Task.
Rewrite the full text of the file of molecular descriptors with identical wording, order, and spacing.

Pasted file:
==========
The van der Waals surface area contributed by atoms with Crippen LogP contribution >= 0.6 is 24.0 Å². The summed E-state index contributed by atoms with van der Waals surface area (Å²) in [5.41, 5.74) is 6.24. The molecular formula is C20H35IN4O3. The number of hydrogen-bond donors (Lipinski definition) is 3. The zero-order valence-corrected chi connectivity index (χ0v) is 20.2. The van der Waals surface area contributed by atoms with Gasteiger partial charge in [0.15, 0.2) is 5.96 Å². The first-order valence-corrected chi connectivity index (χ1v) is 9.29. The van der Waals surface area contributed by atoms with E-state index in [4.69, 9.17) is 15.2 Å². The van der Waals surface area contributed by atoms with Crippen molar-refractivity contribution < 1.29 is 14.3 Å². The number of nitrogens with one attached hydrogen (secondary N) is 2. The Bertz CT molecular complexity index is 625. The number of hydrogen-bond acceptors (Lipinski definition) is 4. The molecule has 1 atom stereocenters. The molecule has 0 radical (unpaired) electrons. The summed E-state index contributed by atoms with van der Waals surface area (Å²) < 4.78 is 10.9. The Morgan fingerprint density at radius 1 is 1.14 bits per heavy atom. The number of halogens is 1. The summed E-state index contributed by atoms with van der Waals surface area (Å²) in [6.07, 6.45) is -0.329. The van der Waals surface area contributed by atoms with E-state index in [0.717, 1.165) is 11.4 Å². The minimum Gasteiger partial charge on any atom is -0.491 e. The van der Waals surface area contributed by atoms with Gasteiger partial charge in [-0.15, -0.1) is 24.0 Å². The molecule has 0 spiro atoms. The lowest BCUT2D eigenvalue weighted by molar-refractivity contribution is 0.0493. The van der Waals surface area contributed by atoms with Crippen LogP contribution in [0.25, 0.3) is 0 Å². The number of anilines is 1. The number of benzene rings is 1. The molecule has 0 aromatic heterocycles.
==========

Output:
The van der Waals surface area contributed by atoms with Crippen LogP contribution >= 0.6 is 24.0 Å². The summed E-state index contributed by atoms with van der Waals surface area (Å²) in [5.41, 5.74) is 6.24. The molecular formula is C20H35IN4O3. The number of hydrogen-bond donors (Lipinski definition) is 3. The zero-order valence-corrected chi connectivity index (χ0v) is 20.2. The van der Waals surface area contributed by atoms with Gasteiger partial charge in [0.15, 0.2) is 5.96 Å². The first-order valence-corrected chi connectivity index (χ1v) is 9.29. The van der Waals surface area contributed by atoms with E-state index in [4.69, 9.17) is 15.2 Å². The van der Waals surface area contributed by atoms with Crippen molar-refractivity contribution < 1.29 is 14.3 Å². The number of nitrogens with one attached hydrogen (secondary N) is 2. The Bertz CT molecular complexity index is 625. The number of hydrogen-bond acceptors (Lipinski definition) is 4. The molecule has 1 atom stereocenters. The molecule has 0 radical (unpaired) electrons. The summed E-state index contributed by atoms with van der Waals surface area (Å²) < 4.78 is 10.9. The Morgan fingerprint density at radius 1 is 1.14 bits per heavy atom. The number of halogens is 1. The summed E-state index contributed by atoms with van der Waals surface area (Å²) in [6.07, 6.45) is -0.329. The van der Waals surface area contributed by atoms with E-state index in [0.717, 1.165) is 11.4 Å². The minimum Gasteiger partial charge on any atom is -0.491 e. The van der Waals surface area contributed by atoms with Gasteiger partial charge in [-0.15, -0.1) is 24.0 Å². The molecule has 0 spiro atoms. The lowest BCUT2D eigenvalue weighted by molar-refractivity contribution is 0.0493. The van der Waals surface area contributed by atoms with Crippen LogP contribution in [0.25, 0.3) is 0 Å². The number of anilines is 1. The number of benzene rings is 1. The molecule has 0 aromatic heterocycles.